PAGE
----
Tanpopo Noodle Shop (St. Paul, MN)

  • Bruce Schneier and Karen Cooper
  • The Mix
  • January/February 2005

Japan’s noodle shops tend to be tiny, crowded and noisy. Slurp up noodles with audible satisfaction while on your way to somewhere else: that’s what noodle shops are for. Translate that to Minnesota, and you don’t get the rush, the tiny space or the noisy slurping businessmen with neckties thrown over their shoulders. Instead, you get Tanpopo. And that’s a good thing. Tanpopo’s noodles are nearly as good as we’ve had in Tokyo, and the atmosphere is much more serene. It’s a big, spare space, without overcrowded tables. The staff is pleasant and efficient, but in no particular rush.

The basics of Japanese noodles: Soba noodles are made from a mixture of buckwheat flour and wheat flour. They’re brown in color, and roughly as thick as spaghetti. Udon noodles are made from wheat flour. They are white and thicker and heartier than soba. Both can be served either hot or cold and with a variety of toppings.

Ordering hot noodles gets you soup. Tanpopo’s broth is traditional, made from fish stock with kelp and bonito. You can also order nontraditional vegetarian mushroom broth. And the toppings are interesting. Kitsune noodles come with seasoned deep-fried tofu and organic spinach. Tempura noodles come with either shrimp or vegetable tempura. You can also order beef noodles, served with onions and soy, or wild mushroom noodles. Remember, you always have your choice of either soba or udon.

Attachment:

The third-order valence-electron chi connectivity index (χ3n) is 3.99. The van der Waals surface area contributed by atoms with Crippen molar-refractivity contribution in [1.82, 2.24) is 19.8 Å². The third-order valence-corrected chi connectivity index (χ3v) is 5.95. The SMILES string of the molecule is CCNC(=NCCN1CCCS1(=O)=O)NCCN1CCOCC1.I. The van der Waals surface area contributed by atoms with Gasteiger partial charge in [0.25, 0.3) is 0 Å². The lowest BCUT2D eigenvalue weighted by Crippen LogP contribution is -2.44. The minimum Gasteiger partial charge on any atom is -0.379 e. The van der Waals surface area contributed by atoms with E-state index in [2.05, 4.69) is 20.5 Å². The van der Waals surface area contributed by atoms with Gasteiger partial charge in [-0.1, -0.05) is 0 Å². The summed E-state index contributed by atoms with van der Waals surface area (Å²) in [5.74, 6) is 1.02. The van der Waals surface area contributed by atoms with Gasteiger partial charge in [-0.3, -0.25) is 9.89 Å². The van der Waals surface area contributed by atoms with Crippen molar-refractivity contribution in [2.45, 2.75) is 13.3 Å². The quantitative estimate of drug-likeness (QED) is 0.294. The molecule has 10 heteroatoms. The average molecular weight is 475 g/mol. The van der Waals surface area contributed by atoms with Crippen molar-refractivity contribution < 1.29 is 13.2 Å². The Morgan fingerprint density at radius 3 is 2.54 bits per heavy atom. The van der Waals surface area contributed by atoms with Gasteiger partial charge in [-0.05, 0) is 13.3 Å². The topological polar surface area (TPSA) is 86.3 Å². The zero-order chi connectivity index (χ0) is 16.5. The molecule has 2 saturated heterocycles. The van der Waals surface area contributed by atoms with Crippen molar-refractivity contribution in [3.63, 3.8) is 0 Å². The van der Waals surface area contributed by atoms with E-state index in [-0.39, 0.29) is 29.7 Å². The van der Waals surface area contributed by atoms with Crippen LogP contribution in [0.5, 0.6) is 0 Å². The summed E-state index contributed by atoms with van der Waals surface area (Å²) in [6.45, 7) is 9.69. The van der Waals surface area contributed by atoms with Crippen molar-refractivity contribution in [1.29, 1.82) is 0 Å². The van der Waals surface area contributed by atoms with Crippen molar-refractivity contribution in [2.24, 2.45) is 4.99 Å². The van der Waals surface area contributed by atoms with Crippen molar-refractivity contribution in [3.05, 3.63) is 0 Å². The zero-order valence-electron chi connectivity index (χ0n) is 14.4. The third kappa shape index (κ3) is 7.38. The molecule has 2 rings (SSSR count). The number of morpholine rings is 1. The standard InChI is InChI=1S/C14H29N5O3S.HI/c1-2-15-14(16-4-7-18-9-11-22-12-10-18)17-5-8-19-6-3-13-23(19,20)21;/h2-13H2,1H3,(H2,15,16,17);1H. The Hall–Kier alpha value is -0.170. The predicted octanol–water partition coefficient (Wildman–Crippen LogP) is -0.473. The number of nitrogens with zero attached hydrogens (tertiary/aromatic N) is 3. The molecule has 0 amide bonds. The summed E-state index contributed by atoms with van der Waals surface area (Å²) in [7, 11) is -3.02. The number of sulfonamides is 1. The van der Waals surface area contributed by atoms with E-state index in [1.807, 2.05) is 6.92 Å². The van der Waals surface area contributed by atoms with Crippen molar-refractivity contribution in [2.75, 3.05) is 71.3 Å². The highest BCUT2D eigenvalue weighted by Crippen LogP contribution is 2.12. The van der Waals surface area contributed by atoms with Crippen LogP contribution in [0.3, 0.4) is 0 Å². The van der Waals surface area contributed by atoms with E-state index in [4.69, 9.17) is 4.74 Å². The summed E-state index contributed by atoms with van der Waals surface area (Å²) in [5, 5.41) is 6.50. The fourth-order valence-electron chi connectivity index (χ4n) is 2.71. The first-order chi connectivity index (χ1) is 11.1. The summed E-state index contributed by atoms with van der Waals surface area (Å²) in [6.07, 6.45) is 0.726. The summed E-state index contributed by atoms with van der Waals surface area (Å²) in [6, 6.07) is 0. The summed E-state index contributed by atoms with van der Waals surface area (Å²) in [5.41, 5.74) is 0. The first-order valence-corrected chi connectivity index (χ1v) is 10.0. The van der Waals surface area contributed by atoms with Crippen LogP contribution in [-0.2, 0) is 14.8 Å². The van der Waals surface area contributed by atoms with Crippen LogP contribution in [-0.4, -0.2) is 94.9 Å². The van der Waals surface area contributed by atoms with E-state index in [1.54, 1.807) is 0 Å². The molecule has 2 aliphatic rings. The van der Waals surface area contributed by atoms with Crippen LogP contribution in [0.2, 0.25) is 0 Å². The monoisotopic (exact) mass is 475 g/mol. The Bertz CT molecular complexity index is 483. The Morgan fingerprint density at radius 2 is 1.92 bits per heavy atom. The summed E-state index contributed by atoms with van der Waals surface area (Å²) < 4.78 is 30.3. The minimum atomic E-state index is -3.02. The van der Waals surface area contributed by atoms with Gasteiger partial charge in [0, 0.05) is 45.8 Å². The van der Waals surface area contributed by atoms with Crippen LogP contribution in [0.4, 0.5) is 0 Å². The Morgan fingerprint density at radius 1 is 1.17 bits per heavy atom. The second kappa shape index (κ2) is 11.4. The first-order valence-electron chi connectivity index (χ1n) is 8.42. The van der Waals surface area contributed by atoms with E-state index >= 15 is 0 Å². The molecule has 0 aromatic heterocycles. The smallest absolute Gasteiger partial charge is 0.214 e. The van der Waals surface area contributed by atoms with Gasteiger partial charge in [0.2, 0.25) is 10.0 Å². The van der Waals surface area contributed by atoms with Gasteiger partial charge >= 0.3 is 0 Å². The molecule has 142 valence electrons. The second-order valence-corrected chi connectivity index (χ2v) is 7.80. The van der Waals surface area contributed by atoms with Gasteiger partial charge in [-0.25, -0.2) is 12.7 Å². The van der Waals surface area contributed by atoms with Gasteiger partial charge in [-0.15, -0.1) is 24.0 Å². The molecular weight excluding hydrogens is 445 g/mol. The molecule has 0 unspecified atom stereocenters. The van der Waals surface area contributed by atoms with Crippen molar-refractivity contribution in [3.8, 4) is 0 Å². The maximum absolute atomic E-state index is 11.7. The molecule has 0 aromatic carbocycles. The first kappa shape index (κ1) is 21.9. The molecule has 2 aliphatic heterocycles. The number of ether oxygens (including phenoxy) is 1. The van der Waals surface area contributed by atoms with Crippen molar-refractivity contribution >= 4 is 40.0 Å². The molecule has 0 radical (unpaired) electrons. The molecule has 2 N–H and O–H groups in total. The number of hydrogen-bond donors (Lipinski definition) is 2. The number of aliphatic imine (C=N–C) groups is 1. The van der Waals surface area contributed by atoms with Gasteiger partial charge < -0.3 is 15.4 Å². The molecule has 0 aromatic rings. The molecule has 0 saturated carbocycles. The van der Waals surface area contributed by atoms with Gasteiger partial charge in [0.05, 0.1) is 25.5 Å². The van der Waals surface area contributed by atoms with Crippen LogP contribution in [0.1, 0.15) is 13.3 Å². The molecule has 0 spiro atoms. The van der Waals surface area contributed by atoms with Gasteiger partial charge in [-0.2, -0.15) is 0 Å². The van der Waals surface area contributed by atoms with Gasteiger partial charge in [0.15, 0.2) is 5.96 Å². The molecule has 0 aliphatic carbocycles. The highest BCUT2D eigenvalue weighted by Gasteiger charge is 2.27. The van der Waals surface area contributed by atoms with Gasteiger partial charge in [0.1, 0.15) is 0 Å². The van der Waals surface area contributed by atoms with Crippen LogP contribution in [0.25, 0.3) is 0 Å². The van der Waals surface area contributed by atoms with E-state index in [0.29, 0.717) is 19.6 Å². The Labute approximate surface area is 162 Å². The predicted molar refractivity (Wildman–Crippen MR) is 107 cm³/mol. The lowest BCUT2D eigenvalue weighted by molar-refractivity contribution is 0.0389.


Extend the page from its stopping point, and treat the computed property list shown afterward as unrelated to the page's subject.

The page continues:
Nabeyaki noodles come with a little bit of everything in your soup. This is a larger bowl of noodles and comes with shrimp tempura, chicken, mushrooms, spinach, pressed eggs and fish cakes. It’s a huge meal and tasty.

Tanpopo’s cold noodles come with a variety of toppings: shiitake mushrooms, seaweed flakes, cucumber slices, seasoned tofu, green onion, egg and wasabi. Ignore the menu’s suggestion to “pour traditional cold sauce over it.” The proper way to eat cold noodles is to dip them in the sauce and slurp them up. Order this dish with tempura, if you like.

Try the teishoku dishes. Many Japanese dictionaries translate that as “blue plate special,” but it really means “several things served together on a tray.” Teishoku dishes come with rice, miso soup, salad and Japanese pickles. Tokatsu is a breaded pork cutlet served with a special sweet sauce. We liked this. Saba is salted mackerel, good here, though the portion is small. You can also order tofu, deep-fried or cold with sesame sauce.

Many dishes can be ordered as appetizers. We suggest the cold spinach with sesame seeds and the chicken wings in a soy-ginger sauce. The latter isn’t traditional, but it is very tasty.

Check the specials board. On one of our visits, Tanpopo offered a delicious dish of fried oysters, either alone as an appetizer or with an entire teishoku dinner.

Everything is reasonably priced. Even the teishoku dinners cost $9 or less.

Tanpopo serves wine, Japanese beer and sake. The beer selection is okay; the sake choices are embarrassingly scant. If you go, nicely suggest to the hostess that you’d prefer a more extensive choice of sakes. If enough of us ask, they’re more likely to do it.

Tanpopo Noodle Shop

308 Prince St., St. Paul
Cuisine Type: Japanese
Hours: Lunch and dinner, Monday—Saturday. Call for times. Reservations for large parties only.
Attire: Come as you are
Prices: $7–$9
Diet Choices: Most dishes have vegetarian options. Not very Atkins-friendly.
Smoking: Nonsmoking
Handicap Access: Yes

Sidebar photo of Bruce Schneier by Joe MacInnis.